You're Exercising Like Crazy but Not Seeing Results...Here's WhyDec 26, 2019
Click here to see a replay of the Facebook LIVE discussion.
You Will Learn
- Why weight gain is a hormonal, not caloric problem
- 3 reasons exercise is overrated for weight loss
- How to sign-up for my free live masterclass to learn how to actually lose weight and prevent disease
Not Seeing Progress?
If your New Year’s Resolution in 2019 was to improve your fitness, exercise more, and/or lose weight by doing so...but you still didn’t see the types of results you wanted, this article is for you.
I’m going to explain why exercise is a big piece of the healthy lifestyle and disease prevention puzzle, but a relatively small piece to the weight loss puzzle.
Why do you think you see people go to the gym or an exercise class day after day and look exactly the same month after month. Maybe YOU are that person!
You are working your tail off, getting your 10,000 steps per day, doing all the things you think you are supposed to do to burn calories and lose weight, but it’s just not working.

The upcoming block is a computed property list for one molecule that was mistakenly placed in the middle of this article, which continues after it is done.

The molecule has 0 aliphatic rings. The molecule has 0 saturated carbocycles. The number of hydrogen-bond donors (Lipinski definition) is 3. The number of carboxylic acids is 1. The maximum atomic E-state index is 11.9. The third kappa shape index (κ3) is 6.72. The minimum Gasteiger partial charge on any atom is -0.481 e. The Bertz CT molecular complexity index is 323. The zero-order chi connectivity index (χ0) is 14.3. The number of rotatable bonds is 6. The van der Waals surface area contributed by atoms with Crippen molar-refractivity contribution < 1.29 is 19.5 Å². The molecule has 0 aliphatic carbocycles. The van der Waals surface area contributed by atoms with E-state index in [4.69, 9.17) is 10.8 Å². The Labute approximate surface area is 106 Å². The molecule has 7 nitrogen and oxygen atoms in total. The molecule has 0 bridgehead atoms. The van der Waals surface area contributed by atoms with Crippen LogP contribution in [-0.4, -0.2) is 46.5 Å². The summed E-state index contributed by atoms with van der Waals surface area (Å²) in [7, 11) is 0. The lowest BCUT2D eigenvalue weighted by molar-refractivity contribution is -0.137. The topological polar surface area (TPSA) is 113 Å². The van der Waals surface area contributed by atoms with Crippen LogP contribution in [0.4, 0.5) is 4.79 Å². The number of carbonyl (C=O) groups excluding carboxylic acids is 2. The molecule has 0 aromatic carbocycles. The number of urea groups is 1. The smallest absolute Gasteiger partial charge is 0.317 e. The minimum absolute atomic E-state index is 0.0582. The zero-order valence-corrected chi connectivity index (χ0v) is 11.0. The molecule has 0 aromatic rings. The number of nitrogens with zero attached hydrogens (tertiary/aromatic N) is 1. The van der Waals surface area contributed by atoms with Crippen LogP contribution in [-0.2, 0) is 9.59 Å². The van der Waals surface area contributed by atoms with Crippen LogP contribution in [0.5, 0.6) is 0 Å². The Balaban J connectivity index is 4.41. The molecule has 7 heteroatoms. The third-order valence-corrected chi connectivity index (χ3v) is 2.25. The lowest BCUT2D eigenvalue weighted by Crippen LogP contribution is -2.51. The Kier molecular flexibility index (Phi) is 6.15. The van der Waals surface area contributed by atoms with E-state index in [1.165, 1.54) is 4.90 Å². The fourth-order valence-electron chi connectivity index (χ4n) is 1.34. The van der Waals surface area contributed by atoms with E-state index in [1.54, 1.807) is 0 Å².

Weight Gain is a Hormonal Not Caloric Problem
Well, a big reason is that exercise is only responsible for a small proportion of the weight you lose. The long-standing theory that weight loss is about balancing your calories in and calories out has created a bunch of cardio gym busters who are so focused about how many calories they burned and equating that to the food they ate.
Here is a hint...strength training and building muscle is more important than cardio not only for weight loss, but for disease prevention.
The calorie theory seems completely logical. The problem is that weight gain is a hormonal, not a caloric imbalance.
Do girls gain weight during puberty because they are eating more? No. Their hormones are changing.
Do women gain weight when they are pregnant because they are eating more? Being pregnant myself I’ll tell you I have a bigger appetite but the amount of weight I gain doesn’t equal the amount of extra calories I’m taking in. Many women eat less during pregnancy due to nausea but they still gain weight. That is because our hormones are changing.
How about menopause? The reason you gain more weight around the mid-section is because the estrogen levels you once had were protective against abdominal fat. Once estrogen levels drop, your body fat is redistributed. Once again, a hormonal, not caloric problem.
Does a patient gain weight when they take corticosteroids because they are eating more? No, medications can have side effects on your hormones and water retention that affect weight.
The Math Just Doesn’t Add Up